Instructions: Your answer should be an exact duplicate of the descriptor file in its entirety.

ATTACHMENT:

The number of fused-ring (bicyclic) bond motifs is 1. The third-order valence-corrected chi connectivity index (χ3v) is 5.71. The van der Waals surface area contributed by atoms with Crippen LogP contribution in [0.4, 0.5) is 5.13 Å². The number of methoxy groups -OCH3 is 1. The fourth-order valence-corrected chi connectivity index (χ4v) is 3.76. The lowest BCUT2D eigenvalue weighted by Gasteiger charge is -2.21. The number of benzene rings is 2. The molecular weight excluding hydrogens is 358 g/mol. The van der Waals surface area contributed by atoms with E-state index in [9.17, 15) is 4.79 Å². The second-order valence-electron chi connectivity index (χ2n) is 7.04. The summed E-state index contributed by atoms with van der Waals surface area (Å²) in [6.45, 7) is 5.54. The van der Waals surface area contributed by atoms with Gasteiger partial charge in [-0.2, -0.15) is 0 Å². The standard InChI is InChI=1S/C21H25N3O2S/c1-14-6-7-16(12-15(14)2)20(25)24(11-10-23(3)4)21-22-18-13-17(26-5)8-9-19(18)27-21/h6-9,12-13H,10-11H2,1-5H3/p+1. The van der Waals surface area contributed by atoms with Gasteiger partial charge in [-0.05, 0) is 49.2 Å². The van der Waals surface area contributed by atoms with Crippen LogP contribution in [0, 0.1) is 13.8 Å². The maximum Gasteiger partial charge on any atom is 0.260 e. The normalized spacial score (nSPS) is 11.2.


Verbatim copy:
The number of fused-ring (bicyclic) bond motifs is 1. The third-order valence-corrected chi connectivity index (χ3v) is 5.71. The van der Waals surface area contributed by atoms with Crippen LogP contribution in [0.4, 0.5) is 5.13 Å². The number of methoxy groups -OCH3 is 1. The fourth-order valence-corrected chi connectivity index (χ4v) is 3.76. The lowest BCUT2D eigenvalue weighted by Gasteiger charge is -2.21. The number of benzene rings is 2. The molecular weight excluding hydrogens is 358 g/mol. The van der Waals surface area contributed by atoms with E-state index in [9.17, 15) is 4.79 Å². The second-order valence-electron chi connectivity index (χ2n) is 7.04. The summed E-state index contributed by atoms with van der Waals surface area (Å²) in [6.45, 7) is 5.54. The van der Waals surface area contributed by atoms with Gasteiger partial charge in [-0.2, -0.15) is 0 Å². The standard InChI is InChI=1S/C21H25N3O2S/c1-14-6-7-16(12-15(14)2)20(25)24(11-10-23(3)4)21-22-18-13-17(26-5)8-9-19(18)27-21/h6-9,12-13H,10-11H2,1-5H3/p+1. The van der Waals surface area contributed by atoms with Gasteiger partial charge in [-0.05, 0) is 49.2 Å². The van der Waals surface area contributed by atoms with Crippen LogP contribution in [0, 0.1) is 13.8 Å². The maximum Gasteiger partial charge on any atom is 0.260 e. The normalized spacial score (nSPS) is 11.2.